- 3. Rules may be directly in conflict. This frequently happens when merging rules created in different situations such as work-time filtering rules combined with personal-time filtering rules.
- 4. Filtering rules often do not cover all situations. This leads to further conflicts as users try to create rules without sufficient consideration of potential conflicts. This is often a problem for example in unsolicited email filtering (including rules created by service providers).
- 5. Since filtering rules are hard to write, users often combine rules created by others. This combination is done without understanding the situation when the rules were created and results in unintended consequences. This situation is often seen when Internet Service Providers combine lists of suspect sites, resulting in unintentionally blocking legitimate sites included within the general domain.
Conflicts within filtering rules are resolved using the method described here. In the case of filtering rules, variables are evaluated in terms of positions within a vector space of multi-dimensional values. This mapping results in some clusters; data outside of these clusters generally are mapped to one of these clusters. Clusters are created both for variables within conditions of the rules and for variables involved in the consequences of rules (i.e., actions). A vector space is an N-dimensional space; a two-dimensional space is illustrated in FIG. 16. Each dimension of such a space consists of data values in that dimension. The data values generally are close to each other while some may be further from the majority of values. This is illustrated in FIG. 14. In two-dimensional space, a cluster is illustrated in FIG. 16 and FIG. 17 where a cluster is the set of points that looks like a shaded region. The darkest parts of the shaded region include the majority of points in the cluster; there are fewer points in the less densely shaded parts. Mappings between clusters are illustrated in FIG. 18 where each of the curves lines going from left to right indicates a mapping. A mapping associates points representing variables in the conditional (“if”) part of the rule with variables in the consequence part of the same rule. When there are multiple rules, there will be a corresponding number of mappings.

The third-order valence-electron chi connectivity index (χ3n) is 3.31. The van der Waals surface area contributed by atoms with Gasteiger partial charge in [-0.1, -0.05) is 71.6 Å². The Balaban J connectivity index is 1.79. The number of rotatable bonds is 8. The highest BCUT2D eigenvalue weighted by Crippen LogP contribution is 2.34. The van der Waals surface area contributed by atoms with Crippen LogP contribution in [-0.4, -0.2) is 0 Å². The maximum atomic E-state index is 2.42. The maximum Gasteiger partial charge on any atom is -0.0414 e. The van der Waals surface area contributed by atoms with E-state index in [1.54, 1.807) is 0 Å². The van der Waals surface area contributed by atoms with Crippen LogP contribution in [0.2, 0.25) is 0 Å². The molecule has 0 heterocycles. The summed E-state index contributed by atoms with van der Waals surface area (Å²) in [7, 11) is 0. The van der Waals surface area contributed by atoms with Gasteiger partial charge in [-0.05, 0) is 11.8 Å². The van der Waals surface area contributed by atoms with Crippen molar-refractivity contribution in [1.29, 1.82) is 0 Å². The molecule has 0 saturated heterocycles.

When a specific message or document is evaluated by the filtering system, a set of rules applied to a set of clusters fire in response to conditions in the rule. This is evaluated using an approximate reasoning system that may be related to fuzzy logic or neural networks. The resulting conclusions are compared to clusters of outcomes. If the distance is too great, the rules involved in this outcome are shown to the user to determine whether some of them may be adjusted or removed. FIGS. 19 and 25 illustrate this distance with circles. Values falling within the circle are within the expected distance of a centroid, the center of gravity of the two-dimensional region. This process can be continued until outcomes are close to one of the outcome clusters.
The method described here is different from other approaches to filtering rules in the way conflicts are removed based on whether conflicts are large or small based on user- or system-specified criteria. The method includes an iterative refinement procedure that adjusts rules until conflicts are within user-specified bounds. A flow chart of this iterative procedure is shown in FIG. 13.